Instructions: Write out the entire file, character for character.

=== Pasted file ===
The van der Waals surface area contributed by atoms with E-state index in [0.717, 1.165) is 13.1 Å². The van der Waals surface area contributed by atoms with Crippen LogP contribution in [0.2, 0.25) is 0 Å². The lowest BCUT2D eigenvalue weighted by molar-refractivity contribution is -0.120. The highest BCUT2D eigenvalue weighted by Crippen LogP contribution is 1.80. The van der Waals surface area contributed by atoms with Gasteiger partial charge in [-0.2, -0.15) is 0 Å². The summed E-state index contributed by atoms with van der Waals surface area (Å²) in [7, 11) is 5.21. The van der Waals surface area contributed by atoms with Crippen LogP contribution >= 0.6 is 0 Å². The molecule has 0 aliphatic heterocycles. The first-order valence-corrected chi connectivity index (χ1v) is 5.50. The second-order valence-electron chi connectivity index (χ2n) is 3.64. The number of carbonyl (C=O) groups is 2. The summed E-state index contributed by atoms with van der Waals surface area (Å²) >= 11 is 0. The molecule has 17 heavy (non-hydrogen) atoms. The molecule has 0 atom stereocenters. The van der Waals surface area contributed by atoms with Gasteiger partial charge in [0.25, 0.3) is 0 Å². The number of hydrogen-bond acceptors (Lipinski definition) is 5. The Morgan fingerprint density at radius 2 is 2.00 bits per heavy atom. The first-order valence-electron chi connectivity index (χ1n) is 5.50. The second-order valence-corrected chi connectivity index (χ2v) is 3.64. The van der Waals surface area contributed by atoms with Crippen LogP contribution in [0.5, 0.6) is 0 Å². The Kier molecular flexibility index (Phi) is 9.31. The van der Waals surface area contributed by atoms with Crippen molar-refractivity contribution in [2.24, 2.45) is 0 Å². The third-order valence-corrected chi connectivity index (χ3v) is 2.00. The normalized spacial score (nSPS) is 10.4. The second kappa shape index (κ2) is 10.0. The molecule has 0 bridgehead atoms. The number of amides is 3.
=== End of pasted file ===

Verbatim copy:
The van der Waals surface area contributed by atoms with E-state index in [0.717, 1.165) is 13.1 Å². The van der Waals surface area contributed by atoms with Crippen LogP contribution in [0.2, 0.25) is 0 Å². The lowest BCUT2D eigenvalue weighted by molar-refractivity contribution is -0.120. The highest BCUT2D eigenvalue weighted by Crippen LogP contribution is 1.80. The van der Waals surface area contributed by atoms with Gasteiger partial charge in [-0.2, -0.15) is 0 Å². The summed E-state index contributed by atoms with van der Waals surface area (Å²) in [7, 11) is 5.21. The van der Waals surface area contributed by atoms with Crippen LogP contribution >= 0.6 is 0 Å². The molecule has 0 aliphatic heterocycles. The first-order valence-corrected chi connectivity index (χ1v) is 5.50. The second-order valence-electron chi connectivity index (χ2n) is 3.64. The number of carbonyl (C=O) groups is 2. The summed E-state index contributed by atoms with van der Waals surface area (Å²) >= 11 is 0. The molecule has 17 heavy (non-hydrogen) atoms. The molecule has 0 atom stereocenters. The van der Waals surface area contributed by atoms with Gasteiger partial charge in [0.25, 0.3) is 0 Å². The number of hydrogen-bond acceptors (Lipinski definition) is 5. The Morgan fingerprint density at radius 2 is 2.00 bits per heavy atom. The first-order valence-electron chi connectivity index (χ1n) is 5.50. The second-order valence-corrected chi connectivity index (χ2v) is 3.64. The van der Waals surface area contributed by atoms with Crippen LogP contribution in [0.5, 0.6) is 0 Å². The Kier molecular flexibility index (Phi) is 9.31. The van der Waals surface area contributed by atoms with Crippen molar-refractivity contribution in [2.24, 2.45) is 0 Å². The third-order valence-corrected chi connectivity index (χ3v) is 2.00. The normalized spacial score (nSPS) is 10.4. The second kappa shape index (κ2) is 10.0. The molecule has 0 bridgehead atoms. The number of amides is 3.